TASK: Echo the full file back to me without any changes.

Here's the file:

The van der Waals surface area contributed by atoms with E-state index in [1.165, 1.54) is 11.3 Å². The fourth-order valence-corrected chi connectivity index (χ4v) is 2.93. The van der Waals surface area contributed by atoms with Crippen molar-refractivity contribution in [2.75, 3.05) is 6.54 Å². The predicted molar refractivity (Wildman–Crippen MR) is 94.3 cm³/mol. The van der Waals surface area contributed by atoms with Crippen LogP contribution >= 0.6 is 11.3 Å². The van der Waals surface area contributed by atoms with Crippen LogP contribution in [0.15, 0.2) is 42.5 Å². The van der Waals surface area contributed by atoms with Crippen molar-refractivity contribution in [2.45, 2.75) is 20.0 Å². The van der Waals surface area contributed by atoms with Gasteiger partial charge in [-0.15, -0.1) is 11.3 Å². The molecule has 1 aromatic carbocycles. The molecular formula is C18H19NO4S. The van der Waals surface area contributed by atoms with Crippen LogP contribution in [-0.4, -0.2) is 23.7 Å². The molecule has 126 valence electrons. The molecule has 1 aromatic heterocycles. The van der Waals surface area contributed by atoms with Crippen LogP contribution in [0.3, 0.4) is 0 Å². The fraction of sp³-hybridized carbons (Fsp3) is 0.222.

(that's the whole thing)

The van der Waals surface area contributed by atoms with E-state index in [1.165, 1.54) is 11.3 Å². The fourth-order valence-corrected chi connectivity index (χ4v) is 2.93. The van der Waals surface area contributed by atoms with Crippen molar-refractivity contribution in [2.75, 3.05) is 6.54 Å². The predicted molar refractivity (Wildman–Crippen MR) is 94.3 cm³/mol. The van der Waals surface area contributed by atoms with Crippen LogP contribution >= 0.6 is 11.3 Å². The van der Waals surface area contributed by atoms with Crippen LogP contribution in [0.15, 0.2) is 42.5 Å². The van der Waals surface area contributed by atoms with Crippen molar-refractivity contribution in [2.45, 2.75) is 20.0 Å². The van der Waals surface area contributed by atoms with Gasteiger partial charge in [-0.15, -0.1) is 11.3 Å². The molecule has 1 aromatic carbocycles. The molecular formula is C18H19NO4S. The van der Waals surface area contributed by atoms with Crippen LogP contribution in [-0.4, -0.2) is 23.7 Å². The molecule has 126 valence electrons. The molecule has 1 aromatic heterocycles. The van der Waals surface area contributed by atoms with Crippen LogP contribution in [0.3, 0.4) is 0 Å². The fraction of sp³-hybridized carbons (Fsp3) is 0.222.